On the continental margins, where the seafloor drops hundreds of meters below the water’s surface, low temperatures and high pressure lock methane inside ice crystals. Called methane hydrates, these crystals are a potential energy source, but they are also a potential source of global warming if... Read More
A glass of orange juice in the morning is something many of us take for granted. But that might soon change thanks to a citrus disease affecting every major orange-growing region in the world.
The world's orange crop is being threatened by "citrus greening," a bacterial infection carried by a... Read More
Scientists in Canada have developed a paper-based device that checks if bacteria are resistant to certain antibiotics. The simple system could help users in remote areas pick the most appropriate treatment for bacterial infections.
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There is no approved medicine to treat polyomaviruses, which afflict people with weakened immune systems, but scientists have found that a chemical compound called Retro-2 is able to reduce significantly the infectivity and spread of the viruses in lab cell cultures. Now they are working to impr... Read More
In order to survive, organisms produce small molecules known as ‘primary metabolites’ which help it to grow, develop and reproduce. Examples include nucleic acid used to make DNA, amino acids to make proteins, and simple sugars. Once the organism is established it will often start to produce ‘se... Read More
Triclosan – a synthetic antibacterial widely used in personal care products – is fueling the development of resistant bacteria in streams and rivers. So reports a new paper in the journal Environmental Science and Technology, which is the first to document triclosan resistance in a natural envir... Read More
Over 4.5 billion years ago, the Earth was a superheated sphere of molten rock, radiating heat to space at over 2000 K. A billion years later, it had global oceans, teeming with microorganisms. In that time, the Earth underwent massive geological changes, somehow serendipitously creating conditio... Read More
A major new technology has been developed by The University of Nottingham, which enables all of the world’s crops to take nitrogen from the air rather than expensive and environmentally damaging fertilisers.
Nitrogen fixation, the process by which nitrogen is converted to ammonia, is vital fo... Read More
On the science show This Week in Virology we receive many questions and comments, which are read every week. I also get many questions here on virology blog, which I tend to answer by email. However I think that everyone could benefit from these questions, so I’ve decided to post one here each w... Read More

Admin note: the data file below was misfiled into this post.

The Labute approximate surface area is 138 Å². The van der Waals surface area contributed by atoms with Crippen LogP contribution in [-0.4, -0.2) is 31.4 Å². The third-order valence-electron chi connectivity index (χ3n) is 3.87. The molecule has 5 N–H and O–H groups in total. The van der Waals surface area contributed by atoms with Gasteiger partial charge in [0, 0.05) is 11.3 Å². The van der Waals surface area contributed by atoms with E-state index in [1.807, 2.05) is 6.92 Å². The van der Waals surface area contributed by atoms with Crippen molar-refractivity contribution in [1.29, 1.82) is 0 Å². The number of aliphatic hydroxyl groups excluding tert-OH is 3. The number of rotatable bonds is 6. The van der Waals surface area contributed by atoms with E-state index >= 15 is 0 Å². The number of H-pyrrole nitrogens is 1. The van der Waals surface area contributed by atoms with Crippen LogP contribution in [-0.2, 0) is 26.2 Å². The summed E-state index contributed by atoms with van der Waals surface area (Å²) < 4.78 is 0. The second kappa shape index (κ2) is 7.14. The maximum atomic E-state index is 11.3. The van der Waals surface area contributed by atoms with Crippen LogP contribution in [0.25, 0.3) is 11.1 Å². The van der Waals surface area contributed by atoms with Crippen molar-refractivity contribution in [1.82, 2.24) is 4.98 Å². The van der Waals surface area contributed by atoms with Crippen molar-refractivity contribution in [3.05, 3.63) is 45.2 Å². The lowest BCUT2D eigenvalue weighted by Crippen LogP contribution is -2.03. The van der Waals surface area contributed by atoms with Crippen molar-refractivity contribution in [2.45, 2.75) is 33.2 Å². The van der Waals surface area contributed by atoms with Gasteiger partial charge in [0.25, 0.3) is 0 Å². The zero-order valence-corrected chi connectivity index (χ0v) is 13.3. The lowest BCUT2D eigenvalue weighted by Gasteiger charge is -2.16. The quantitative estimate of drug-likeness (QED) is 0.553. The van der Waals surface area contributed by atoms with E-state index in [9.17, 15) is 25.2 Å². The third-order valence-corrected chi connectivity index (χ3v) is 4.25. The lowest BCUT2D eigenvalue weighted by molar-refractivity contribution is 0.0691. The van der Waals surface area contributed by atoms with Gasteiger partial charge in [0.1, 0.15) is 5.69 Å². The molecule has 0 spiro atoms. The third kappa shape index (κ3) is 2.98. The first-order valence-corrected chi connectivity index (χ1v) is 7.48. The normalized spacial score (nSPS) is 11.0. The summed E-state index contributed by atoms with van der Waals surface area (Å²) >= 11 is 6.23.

Saudi Arabia says one more person has died from a new respiratory virus related to SARS, bringing to 55 the number of deaths in the kingdom at the center of the outbreak.
The Health Ministry said Sunday that the 37-year-old man died in Riyadh. He was among 130 people who have been infected wi... Read More
Oman's first MERS coronavirus patient died in hospital on Sunday from lung failure, state news agency ONA said.
The Middle East Respiratory Syndrome Coronavirus (MERS-CoV), which can cause coughing, fever and pneumonia, emerged in Saudi Arabia last year and has been reported in Qatar, France,... Read More
“Implementation of infant rotavirus vaccination in 2006 has substantially reduced the burden of severe gastroenteritis among U.S. children younger than 5 years,” write Paul A. Gastanaduy, M.D., M.P.H., of the Centers for Disease Control and Prevention, Atlanta, and colleagues. “Whether indirect ... Read More
Cambridge scientists have uncovered the mechanism by which bacteria build their surface propellers (flagella) – the long extensions that allow them to swim towards food and away from danger. The results, published this week in the journal Nature, demonstrate how the mechanism is powered by the s... Read More
From the WSJ:
In 2004, the rebel geneticist Craig Venter took a sailing trip to Bermuda and, unable to resist doing a little research on the side, hauled up 50 gallons of the Sargasso Sea and began trawling it for DNA. It looked for all the world like cold, sterile saltwater, but Mr. Venter h... Read More
It's a question we ask about many recently discovered bacteria: What, exactly, do the Verrucomicrobial do in the environment? Since their discovery, representatives of the phylum Verrucomicrobia have been detected in soil and aquatic environments around the world, but we have very few existing i... Read More
Multiple sclerosis (MS), a central nervous system disease that often leads to paralysis and vision problems, affects approximately 2.3 million people worldwide and has no cure. Though no one knows what triggers MS, researchers have long suspected that a combination of genetic and environmental f... Read More
Researchers are using new nanoscale imaging approaches to shed light on the dynamic activities of rotaviruses, important pathogens that cause life-threatening diarrhea in young children. Once a rotavirus enters a host cell, it sheds its outermost protein layer, leaving behind a double-layered pa... Read More
New microfluidic technique quickly distinguishes bacteria within the same strain; could improve monitoring of cystic fibrosis and other diseases. There are good bacteria and there are bad bacteria — and sometimes both coexist within the same species.
Take, for instance, Pseudomonas aeruginos... Read More
A new transcriptomics-based model accurately predicts how much isoprene the bacterium Bacillus subtilis will produce when stressed or nourished. This model marks a step toward understanding how changes in the bacteria's environment affect gene expression and, in turn, isoprene production. Isopre... Read More